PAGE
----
They scare easily. These largest of forest antelope are quite timid and are easily frightened. They will run away after a scare – at considerable speed – and seek cover, where they stand still and alert with their backs to the disturbance. Their hindquarters are less conspicuous than the forequarters, and from this position, the animal can quickly flee.
Bongo are mostly solitary. Adult males of a similar size or age seem to try to avoid one another. Even though they are relatively non-territorial, they will meet and spar with their horns in a ritualised manner. Sometimes, serious fights will take place but they are usually discouraged by visual displays, in which the males bulge their necks, roll their eyes, and hold their horns in a vertical position, while slowly pacing back and forth in front of the other male. Younger mature males most often remain solitary, although they sometimes join up with an older male. They seek out females only at mating time. When they are with a herd of females, males do not coerce them or try to restrict their movements, as do other antelope.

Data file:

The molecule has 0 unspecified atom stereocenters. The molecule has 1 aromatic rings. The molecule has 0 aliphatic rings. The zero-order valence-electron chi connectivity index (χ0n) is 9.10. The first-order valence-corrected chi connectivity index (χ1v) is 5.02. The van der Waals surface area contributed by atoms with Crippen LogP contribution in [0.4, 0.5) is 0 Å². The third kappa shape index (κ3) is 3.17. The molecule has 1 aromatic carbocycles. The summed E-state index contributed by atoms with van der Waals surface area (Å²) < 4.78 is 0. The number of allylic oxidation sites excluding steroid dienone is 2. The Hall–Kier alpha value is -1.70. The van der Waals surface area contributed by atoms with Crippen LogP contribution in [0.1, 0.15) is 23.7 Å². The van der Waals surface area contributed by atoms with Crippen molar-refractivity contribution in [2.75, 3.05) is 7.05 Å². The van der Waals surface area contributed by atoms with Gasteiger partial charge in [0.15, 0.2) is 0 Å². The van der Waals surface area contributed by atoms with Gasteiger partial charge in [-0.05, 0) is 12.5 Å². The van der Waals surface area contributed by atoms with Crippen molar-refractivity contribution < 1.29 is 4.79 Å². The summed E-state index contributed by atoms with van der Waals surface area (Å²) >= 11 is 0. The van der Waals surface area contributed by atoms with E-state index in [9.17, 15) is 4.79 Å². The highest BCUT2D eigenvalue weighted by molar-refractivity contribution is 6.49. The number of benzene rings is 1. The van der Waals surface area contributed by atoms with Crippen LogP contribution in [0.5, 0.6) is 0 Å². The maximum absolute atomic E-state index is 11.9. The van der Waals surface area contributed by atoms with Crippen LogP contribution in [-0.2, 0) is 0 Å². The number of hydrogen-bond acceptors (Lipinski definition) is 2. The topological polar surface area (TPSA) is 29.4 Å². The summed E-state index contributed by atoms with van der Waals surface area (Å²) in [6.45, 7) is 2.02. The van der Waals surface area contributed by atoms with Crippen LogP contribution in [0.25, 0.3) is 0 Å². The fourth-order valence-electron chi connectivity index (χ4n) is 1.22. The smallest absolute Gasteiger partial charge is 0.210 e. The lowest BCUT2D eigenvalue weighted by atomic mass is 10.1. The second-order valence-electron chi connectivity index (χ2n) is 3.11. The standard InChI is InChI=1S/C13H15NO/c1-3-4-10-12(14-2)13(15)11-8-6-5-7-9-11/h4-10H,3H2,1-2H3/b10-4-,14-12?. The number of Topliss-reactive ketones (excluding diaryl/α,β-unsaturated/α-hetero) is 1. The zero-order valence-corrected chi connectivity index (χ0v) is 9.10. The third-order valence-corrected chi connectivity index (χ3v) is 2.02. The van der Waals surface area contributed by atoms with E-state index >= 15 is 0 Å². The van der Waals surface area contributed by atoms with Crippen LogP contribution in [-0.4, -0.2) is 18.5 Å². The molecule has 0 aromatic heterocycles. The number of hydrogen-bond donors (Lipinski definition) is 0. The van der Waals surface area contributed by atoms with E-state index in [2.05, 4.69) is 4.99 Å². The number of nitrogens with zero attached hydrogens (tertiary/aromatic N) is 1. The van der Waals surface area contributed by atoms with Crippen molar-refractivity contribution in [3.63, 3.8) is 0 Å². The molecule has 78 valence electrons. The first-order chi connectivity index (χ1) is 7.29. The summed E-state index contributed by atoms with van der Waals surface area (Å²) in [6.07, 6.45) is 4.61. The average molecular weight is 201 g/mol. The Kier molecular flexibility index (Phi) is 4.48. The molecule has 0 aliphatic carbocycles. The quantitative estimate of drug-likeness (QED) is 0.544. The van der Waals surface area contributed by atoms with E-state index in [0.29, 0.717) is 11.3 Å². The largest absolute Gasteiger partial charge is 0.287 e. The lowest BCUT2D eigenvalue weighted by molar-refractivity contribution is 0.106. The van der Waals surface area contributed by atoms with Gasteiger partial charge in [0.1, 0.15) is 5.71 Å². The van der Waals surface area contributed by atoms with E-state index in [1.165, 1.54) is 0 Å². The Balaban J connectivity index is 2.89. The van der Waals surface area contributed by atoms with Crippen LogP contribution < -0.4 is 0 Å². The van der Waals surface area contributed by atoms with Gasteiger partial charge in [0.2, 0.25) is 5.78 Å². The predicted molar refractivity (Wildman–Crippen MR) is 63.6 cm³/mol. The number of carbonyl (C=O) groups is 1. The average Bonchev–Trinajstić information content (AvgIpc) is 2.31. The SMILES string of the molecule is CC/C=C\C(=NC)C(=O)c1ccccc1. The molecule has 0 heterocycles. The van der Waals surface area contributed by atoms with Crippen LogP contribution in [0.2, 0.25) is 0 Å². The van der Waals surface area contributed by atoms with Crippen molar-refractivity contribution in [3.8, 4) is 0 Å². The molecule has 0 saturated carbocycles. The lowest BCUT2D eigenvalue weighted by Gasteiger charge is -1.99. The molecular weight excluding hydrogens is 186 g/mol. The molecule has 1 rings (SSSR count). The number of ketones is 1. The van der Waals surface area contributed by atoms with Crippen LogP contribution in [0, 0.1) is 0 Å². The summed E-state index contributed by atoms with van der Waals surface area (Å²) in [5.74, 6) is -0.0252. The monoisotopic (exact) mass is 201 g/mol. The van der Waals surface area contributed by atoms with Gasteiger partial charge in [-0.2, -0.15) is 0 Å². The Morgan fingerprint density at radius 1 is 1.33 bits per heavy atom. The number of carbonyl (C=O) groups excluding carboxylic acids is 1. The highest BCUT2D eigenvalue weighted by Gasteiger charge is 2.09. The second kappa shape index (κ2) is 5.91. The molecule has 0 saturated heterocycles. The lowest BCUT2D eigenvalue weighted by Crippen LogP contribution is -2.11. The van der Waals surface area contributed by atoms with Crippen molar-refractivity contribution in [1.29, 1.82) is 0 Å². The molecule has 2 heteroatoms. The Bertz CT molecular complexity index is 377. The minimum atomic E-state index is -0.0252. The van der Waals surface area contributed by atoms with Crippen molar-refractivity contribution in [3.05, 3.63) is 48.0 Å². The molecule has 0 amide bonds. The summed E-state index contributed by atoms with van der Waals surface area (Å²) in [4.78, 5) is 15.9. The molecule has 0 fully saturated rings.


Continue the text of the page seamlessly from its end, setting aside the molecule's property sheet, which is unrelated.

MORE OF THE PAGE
Females bear calves in specific areas. They use traditional calving grounds, restricted to certain areas. The new-born calf lies in hiding for a week or more, receiving short visits by the mother to suckle it. Calves grow rapidly and are quickly able to accompany their mothers in the nursery herds.

Hunting methods